Tuesday, April 5, 2011

Countdown to draft day – Boston Bruins

Boston is an original 6 team which means they have been a part of every entry/amateur draft since 1963, when the first draft took place. In that first draft, Boston had the 3rd overall pick and they selected Orest Romashyna. Orest, never made it to the NHL but he did end up playing for the University of Waterloo which is where I did my undergrad degree. We should give the Bruins a break because that wasn’t exactly the most loaded draft in NHL history with a total of 21 players being selected and only 5 making it to the NHL. The best player from that draft ended up being the second overall pick Pete Mahovlich.

The Bruins over the years have had some pretty good luck with the draft with years like 2006, 2004, 1997 all proving to be loaded with full-time NHL players. But when you try to pin down Boston’s best year you need to go a little further back. In my opinion I would have to say their finest year was 1979.

-taken from hockeydb.com

Every player selected in that draft, eventually played in the NHL. In fact, 5 out of the 7 picks would end up playing at least 400 games and the gem of their draft was selecting Ray Bourque with the 8th overall pick. Other guys like McCrimmon, Crowder and Krushelnyski all would go on to have very successful NHL careers.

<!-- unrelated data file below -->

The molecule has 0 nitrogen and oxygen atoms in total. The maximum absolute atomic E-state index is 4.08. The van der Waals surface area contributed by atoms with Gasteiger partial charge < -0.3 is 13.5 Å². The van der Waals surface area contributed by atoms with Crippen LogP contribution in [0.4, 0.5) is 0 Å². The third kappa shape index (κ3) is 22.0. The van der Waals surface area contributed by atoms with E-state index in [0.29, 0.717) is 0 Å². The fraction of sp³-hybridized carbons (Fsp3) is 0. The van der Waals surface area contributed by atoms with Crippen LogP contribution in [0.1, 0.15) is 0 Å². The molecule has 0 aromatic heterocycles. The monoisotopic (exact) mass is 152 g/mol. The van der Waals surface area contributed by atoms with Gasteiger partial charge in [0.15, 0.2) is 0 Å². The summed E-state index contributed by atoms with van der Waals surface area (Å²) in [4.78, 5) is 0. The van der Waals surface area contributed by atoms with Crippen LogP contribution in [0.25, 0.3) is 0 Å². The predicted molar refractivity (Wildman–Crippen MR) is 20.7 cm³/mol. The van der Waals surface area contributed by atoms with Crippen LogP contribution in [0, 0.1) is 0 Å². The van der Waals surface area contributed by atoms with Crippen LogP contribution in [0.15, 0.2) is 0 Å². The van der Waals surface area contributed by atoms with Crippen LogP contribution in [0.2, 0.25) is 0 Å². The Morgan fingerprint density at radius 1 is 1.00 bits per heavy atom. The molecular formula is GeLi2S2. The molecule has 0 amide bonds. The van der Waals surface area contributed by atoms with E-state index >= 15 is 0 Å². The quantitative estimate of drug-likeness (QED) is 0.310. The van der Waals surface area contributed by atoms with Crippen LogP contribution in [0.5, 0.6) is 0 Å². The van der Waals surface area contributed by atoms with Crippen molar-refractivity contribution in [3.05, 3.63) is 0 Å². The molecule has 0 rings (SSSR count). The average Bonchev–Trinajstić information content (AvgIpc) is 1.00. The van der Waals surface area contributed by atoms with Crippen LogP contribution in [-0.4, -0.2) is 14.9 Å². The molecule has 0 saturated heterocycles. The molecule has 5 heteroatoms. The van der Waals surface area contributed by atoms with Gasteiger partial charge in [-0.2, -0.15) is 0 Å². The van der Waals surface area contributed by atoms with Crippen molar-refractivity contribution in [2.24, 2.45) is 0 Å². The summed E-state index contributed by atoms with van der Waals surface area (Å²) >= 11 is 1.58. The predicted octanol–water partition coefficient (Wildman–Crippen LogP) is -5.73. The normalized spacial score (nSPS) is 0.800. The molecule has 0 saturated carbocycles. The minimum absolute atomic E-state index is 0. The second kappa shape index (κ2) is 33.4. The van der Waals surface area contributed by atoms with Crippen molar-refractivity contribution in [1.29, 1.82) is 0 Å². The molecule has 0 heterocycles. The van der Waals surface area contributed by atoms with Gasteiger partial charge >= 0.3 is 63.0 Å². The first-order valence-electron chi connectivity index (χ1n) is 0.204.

It is difficult to determine which draft was the worst in Bruins history. In 1963 none of their 4 picks would skate in the NHL. Boston’s last four drafts have also yielded few NHL skaters at THIS point but it is a little early to classify them as busts. At this point, I am going to have to suggest that the worst draft for the Bruins was in 1996.

-taken from hockeydb.com

For starters you get a gold star if you actually heard of any of these players other than Aitken or Whitfield. They ended up being the only two players out of the 10 drafted that would go on to play an NHL game and even then, their first pick Johnathan Aiken would finish with his NHL career with 44 games, 0 goals and 1 assist. Bruins would make up for this draft the following year when they would use their first overall pick to get Joe Thornton who as of today is one point shy of 1000 for his career.

Interesting fact that year, the San Jose Sharks had the second overall pick that year so they missed out on selecting Thornton but drafted Patrick Marleau. Thanks to a trade with the Bruins, both Marleau and Thornton are united on the same team (picks 1 and 2).

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